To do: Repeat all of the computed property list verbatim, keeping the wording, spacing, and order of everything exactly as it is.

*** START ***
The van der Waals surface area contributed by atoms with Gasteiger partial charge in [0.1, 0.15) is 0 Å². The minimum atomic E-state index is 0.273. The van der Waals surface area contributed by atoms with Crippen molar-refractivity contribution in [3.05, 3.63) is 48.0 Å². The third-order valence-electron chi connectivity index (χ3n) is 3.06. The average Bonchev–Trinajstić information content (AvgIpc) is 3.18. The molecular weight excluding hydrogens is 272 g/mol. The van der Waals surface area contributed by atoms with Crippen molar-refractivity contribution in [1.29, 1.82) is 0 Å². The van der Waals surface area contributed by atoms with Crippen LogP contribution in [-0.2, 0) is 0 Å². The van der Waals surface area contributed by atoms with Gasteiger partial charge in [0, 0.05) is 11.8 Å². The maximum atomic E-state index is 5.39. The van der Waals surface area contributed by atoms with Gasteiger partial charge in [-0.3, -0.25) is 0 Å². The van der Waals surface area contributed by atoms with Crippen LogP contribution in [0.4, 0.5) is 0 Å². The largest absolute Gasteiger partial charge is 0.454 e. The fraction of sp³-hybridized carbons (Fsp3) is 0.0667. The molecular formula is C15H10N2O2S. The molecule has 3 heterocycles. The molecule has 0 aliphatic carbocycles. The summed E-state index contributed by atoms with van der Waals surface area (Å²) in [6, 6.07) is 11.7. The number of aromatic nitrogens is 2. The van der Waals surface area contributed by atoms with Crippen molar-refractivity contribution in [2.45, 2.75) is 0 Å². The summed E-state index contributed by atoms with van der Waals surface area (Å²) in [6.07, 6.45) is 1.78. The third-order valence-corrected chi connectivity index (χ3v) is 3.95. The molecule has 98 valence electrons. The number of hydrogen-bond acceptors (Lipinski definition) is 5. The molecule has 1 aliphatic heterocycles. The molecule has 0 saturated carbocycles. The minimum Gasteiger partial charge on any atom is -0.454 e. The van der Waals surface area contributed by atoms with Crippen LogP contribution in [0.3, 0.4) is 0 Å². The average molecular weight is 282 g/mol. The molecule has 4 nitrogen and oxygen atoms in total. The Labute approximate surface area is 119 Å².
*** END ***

The van der Waals surface area contributed by atoms with Gasteiger partial charge in [0.1, 0.15) is 0 Å². The minimum atomic E-state index is 0.273. The van der Waals surface area contributed by atoms with Crippen molar-refractivity contribution in [3.05, 3.63) is 48.0 Å². The third-order valence-electron chi connectivity index (χ3n) is 3.06. The average Bonchev–Trinajstić information content (AvgIpc) is 3.18. The molecular weight excluding hydrogens is 272 g/mol. The van der Waals surface area contributed by atoms with Crippen molar-refractivity contribution in [1.29, 1.82) is 0 Å². The van der Waals surface area contributed by atoms with Crippen LogP contribution in [-0.2, 0) is 0 Å². The van der Waals surface area contributed by atoms with Gasteiger partial charge in [0, 0.05) is 11.8 Å². The maximum atomic E-state index is 5.39. The van der Waals surface area contributed by atoms with Gasteiger partial charge in [-0.3, -0.25) is 0 Å². The van der Waals surface area contributed by atoms with Crippen LogP contribution in [0.4, 0.5) is 0 Å². The largest absolute Gasteiger partial charge is 0.454 e. The fraction of sp³-hybridized carbons (Fsp3) is 0.0667. The molecular formula is C15H10N2O2S. The molecule has 3 heterocycles. The molecule has 0 aliphatic carbocycles. The summed E-state index contributed by atoms with van der Waals surface area (Å²) in [6, 6.07) is 11.7. The number of aromatic nitrogens is 2. The van der Waals surface area contributed by atoms with Crippen molar-refractivity contribution in [2.45, 2.75) is 0 Å². The summed E-state index contributed by atoms with van der Waals surface area (Å²) in [6.07, 6.45) is 1.78. The third-order valence-corrected chi connectivity index (χ3v) is 3.95. The molecule has 98 valence electrons. The number of hydrogen-bond acceptors (Lipinski definition) is 5. The molecule has 1 aliphatic heterocycles. The molecule has 0 saturated carbocycles. The minimum Gasteiger partial charge on any atom is -0.454 e. The van der Waals surface area contributed by atoms with Crippen LogP contribution in [0.3, 0.4) is 0 Å². The average molecular weight is 282 g/mol. The molecule has 4 nitrogen and oxygen atoms in total. The Labute approximate surface area is 119 Å².